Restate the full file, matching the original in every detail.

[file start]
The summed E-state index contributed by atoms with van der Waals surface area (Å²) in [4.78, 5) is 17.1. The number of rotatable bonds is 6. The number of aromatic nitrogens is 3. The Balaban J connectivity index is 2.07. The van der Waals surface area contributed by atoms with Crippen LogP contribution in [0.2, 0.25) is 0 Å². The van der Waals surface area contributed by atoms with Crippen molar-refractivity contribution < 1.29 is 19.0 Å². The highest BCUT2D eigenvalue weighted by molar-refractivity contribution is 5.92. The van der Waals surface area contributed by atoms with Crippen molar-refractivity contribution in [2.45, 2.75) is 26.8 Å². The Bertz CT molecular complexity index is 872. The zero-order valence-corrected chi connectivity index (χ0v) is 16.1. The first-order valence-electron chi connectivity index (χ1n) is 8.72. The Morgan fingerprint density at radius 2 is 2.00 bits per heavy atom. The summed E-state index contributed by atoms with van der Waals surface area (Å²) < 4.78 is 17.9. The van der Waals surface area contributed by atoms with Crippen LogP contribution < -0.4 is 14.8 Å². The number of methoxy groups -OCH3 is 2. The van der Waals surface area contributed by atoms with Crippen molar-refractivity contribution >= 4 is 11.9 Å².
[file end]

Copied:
The summed E-state index contributed by atoms with van der Waals surface area (Å²) in [4.78, 5) is 17.1. The number of rotatable bonds is 6. The number of aromatic nitrogens is 3. The Balaban J connectivity index is 2.07. The van der Waals surface area contributed by atoms with Crippen LogP contribution in [0.2, 0.25) is 0 Å². The van der Waals surface area contributed by atoms with Crippen molar-refractivity contribution < 1.29 is 19.0 Å². The highest BCUT2D eigenvalue weighted by molar-refractivity contribution is 5.92. The van der Waals surface area contributed by atoms with Crippen molar-refractivity contribution in [2.45, 2.75) is 26.8 Å². The Bertz CT molecular complexity index is 872. The zero-order valence-corrected chi connectivity index (χ0v) is 16.1. The first-order valence-electron chi connectivity index (χ1n) is 8.72. The Morgan fingerprint density at radius 2 is 2.00 bits per heavy atom. The summed E-state index contributed by atoms with van der Waals surface area (Å²) < 4.78 is 17.9. The van der Waals surface area contributed by atoms with Crippen LogP contribution < -0.4 is 14.8 Å². The number of methoxy groups -OCH3 is 2. The van der Waals surface area contributed by atoms with Crippen molar-refractivity contribution >= 4 is 11.9 Å².